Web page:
I’ve been beat up about the size of my television for quite some time. I’m still chugging along with a 27″ beast that I bought for $200 back in college (or older, I can’t remember). It’s served me well for a long time and continues to deliver a color picture, and most of the time that’s all I ask. I’m not a big TV-watcher as it were, so having a huge picture and crystal clarity is not that important to me. Even watching DVDs doesn’t bother me. But on occasion, the gaming experience can be a bit problematic.
As I’ve discussed before, the surge of active gaming creates a very interesting puzzle of the gaming environment. Games require more and more space to enjoy, especially if you’re playing with other people. The Wii especially requires you have space, even if only two people are playing together. Add two more for some four-way action and you need damn well close to a gym to play comfortably. And along with space you need a good screen size to insure that everyone can see. I can’t really fix the space issue, but the TV size problem is starting to take its toll on me.
Of course, gaming with others happens far less often than not, so I’m not about to buy a new TV just to cater to being able to play with friends. That’s just silly. But for Christmas I got a game that needs a big TV. Not because it’s so grandiose that it justifies one, no, it needs a big screen because it was designed poorly.
The game is PuzzleQuest. I’ve mentioned it a few times before and I’ve even called it a sleeper hit and still stand by it. It’s a really fun game. It’s one of those games that when I first played I said, “why didn’t I think of that?”
PuzzleQuest combines the old game Bejeweled with a basic RPG, so you get a huge dose of puzzling while getting a good portion of RPGing. It’s a great blend. The game revolves around matching up different icons a la Bejeweled. There are different icons each representing different things, either magic power, experience, attack, or gold. But unlike Bejeweled, you’re competing against the computer (or a person) and trying to defeat the other by draining their energy.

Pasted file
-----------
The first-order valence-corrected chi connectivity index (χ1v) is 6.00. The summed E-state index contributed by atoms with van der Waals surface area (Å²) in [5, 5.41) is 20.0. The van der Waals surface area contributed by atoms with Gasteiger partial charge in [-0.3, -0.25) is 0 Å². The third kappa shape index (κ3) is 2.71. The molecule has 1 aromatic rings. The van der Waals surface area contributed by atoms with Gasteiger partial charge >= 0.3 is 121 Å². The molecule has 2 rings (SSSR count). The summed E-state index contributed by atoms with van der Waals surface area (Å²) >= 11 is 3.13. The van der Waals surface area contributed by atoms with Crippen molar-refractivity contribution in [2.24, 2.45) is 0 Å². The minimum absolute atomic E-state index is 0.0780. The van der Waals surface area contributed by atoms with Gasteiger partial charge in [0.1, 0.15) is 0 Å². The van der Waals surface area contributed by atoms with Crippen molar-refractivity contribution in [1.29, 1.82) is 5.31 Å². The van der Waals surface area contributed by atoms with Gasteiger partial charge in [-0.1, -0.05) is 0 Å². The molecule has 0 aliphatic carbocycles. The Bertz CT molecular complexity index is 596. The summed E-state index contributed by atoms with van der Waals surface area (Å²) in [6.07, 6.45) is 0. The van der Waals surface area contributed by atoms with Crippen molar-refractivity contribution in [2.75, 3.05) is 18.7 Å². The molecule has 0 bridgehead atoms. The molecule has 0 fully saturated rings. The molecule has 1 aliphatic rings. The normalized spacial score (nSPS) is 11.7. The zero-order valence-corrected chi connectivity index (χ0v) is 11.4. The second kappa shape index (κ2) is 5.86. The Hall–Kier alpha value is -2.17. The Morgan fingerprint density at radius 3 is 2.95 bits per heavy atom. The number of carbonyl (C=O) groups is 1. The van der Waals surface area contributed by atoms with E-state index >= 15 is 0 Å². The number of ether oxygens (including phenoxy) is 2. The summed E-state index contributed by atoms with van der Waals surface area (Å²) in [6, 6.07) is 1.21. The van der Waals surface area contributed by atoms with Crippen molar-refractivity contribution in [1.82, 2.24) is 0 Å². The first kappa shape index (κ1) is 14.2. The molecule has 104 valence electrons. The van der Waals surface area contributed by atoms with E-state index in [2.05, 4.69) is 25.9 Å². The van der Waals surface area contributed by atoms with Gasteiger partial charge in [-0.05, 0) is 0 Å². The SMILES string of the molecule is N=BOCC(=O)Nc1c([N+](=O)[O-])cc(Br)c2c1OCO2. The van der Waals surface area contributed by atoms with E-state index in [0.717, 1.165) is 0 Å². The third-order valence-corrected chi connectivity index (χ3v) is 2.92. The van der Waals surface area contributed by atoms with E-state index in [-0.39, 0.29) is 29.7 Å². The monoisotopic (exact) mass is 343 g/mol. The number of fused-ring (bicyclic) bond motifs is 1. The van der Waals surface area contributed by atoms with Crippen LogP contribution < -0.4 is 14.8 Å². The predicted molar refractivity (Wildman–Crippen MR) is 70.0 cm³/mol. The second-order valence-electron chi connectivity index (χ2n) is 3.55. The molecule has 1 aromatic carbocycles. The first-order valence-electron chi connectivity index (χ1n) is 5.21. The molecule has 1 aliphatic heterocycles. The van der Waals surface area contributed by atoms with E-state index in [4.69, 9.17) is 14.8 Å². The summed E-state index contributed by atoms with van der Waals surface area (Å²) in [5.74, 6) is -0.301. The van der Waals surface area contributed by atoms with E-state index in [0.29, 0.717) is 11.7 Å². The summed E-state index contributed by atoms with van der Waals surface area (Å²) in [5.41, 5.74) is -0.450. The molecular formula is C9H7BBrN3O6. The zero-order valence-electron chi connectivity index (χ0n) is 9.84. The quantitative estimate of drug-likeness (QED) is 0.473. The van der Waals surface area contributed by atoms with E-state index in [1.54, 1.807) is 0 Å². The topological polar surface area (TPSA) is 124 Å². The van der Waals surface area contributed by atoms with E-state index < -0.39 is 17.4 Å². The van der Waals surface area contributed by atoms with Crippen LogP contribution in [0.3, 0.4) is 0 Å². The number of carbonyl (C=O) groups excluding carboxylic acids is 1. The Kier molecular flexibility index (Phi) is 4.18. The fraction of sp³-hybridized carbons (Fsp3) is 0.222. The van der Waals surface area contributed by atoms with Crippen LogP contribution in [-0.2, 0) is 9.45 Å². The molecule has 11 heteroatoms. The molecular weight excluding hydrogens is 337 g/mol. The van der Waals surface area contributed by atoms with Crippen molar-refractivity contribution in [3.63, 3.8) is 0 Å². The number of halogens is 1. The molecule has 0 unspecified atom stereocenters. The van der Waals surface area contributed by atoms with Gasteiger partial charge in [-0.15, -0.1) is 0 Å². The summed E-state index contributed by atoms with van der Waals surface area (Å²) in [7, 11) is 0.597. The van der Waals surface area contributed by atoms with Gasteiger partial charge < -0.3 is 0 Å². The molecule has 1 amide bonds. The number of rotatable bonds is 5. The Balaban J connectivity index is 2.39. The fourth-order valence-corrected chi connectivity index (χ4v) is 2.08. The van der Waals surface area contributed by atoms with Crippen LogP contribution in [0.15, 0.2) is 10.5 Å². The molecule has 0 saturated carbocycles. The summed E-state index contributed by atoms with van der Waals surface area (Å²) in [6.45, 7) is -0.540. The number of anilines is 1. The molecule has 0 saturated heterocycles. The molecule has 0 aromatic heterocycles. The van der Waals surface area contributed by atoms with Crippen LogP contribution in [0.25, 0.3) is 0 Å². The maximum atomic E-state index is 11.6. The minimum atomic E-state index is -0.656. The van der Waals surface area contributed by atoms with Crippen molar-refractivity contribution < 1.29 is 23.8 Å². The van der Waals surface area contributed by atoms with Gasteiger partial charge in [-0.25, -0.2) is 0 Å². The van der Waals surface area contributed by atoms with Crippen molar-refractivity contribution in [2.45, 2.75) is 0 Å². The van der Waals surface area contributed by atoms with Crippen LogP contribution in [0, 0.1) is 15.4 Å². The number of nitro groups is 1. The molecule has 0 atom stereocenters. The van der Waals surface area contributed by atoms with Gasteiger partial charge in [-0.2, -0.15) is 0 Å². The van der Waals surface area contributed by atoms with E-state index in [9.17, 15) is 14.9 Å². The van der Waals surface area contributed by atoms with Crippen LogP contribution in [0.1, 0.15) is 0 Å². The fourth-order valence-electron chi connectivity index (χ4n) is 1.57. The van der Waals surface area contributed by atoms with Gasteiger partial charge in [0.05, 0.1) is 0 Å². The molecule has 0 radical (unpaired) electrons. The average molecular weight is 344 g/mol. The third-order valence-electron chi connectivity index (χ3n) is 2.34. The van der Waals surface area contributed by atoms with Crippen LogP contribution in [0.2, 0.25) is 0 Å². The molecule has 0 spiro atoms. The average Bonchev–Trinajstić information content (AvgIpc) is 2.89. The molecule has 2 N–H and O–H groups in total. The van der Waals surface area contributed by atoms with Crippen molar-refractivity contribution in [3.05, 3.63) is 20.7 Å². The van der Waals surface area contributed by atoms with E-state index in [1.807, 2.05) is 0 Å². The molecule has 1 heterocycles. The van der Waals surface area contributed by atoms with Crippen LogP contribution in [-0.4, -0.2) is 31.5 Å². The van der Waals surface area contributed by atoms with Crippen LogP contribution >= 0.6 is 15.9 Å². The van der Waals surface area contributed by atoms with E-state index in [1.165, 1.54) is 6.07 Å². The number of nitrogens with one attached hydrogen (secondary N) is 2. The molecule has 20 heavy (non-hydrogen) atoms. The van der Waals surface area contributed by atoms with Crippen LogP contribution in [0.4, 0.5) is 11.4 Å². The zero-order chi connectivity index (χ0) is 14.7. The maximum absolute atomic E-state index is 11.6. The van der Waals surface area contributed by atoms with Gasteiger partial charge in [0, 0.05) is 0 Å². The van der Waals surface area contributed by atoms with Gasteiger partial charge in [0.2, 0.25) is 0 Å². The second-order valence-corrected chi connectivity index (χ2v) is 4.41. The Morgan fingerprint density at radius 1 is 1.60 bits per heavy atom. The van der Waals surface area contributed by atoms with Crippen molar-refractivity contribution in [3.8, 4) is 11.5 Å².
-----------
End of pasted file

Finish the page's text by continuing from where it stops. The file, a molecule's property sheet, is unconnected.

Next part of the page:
You drain energy by matching up skull icons. Your character can also use spells to attack and heal. Spells require magic power that is received when you match up different colored icons. You can use gold to buy items like swords and armor and experience advances you levels, naturally. It’s a very basicRPG that doesn’t require much thought but adds just enough motivation to the puzzle that you need to think about what icons you need to match up and when. Whereas in Bejeweled you just need to match up as many colors as you can,PuzzleQuest requires you consider your opponent when playing.
The RPG part of the game comes when you travel around a map in order to complete quests. The quests follow your typical RPG pattern of finding items, saving people, and slaying huge baddies, like dragons. The map, plot points, and characters add little to the overall game. You can really just cruse from point to point finding enemies to fight and have a blast.
But now to the sore spot. PuzzleQuest has been ported to just about every gaming platform there is, I think. I first played it as a demo on the PC and got hooked. I asked for the game forWii and got it for Christmas. I popped it in and found that the game was pretty much a direct conversion of the PC version, which was probably a conversion from some other system. This is fine and all as it means the experience is the same, but when you’re playing on the PC you have a nice big screen in front of you…on theWii it’s a little different, at least at my house. The game has a lot of text and labels and my TV just isn’t big enough. You can barely read the text or other icons and labels. Thankfully the game is easy enough that you can play and have fun without having to read much, but even then the game screen feels very cramped. It’s one of the few times where I wish I had a bigger TV.
This is a little game that requires a big screen…at least if you’re looking up the console route. Considering this is a common puzzle game, the point-and-click of the computer is by far the best way to play. It’s nice to have a casual game you can play on the couch and all, and play other people that are close by, but it can’t compete with the PC experience. Thankfully, this is a “budget” title and even theWii version is only $30. I’ll probably be buying the PC version too if I can find it. It’s one of the few games I think I can enjoy and justify actually buying it twice.
So if you have a yearning for some RPGing but don’t want the investment a Zelda requires, then PuzzleQuest is a great way to have fun and get your fill. It’s easy enough newbies to enjoy and have fun while veteran gamers can put as much strategy in the game as they want. A good buy (and cheap buy) if your gaming library is getting a little stagnant.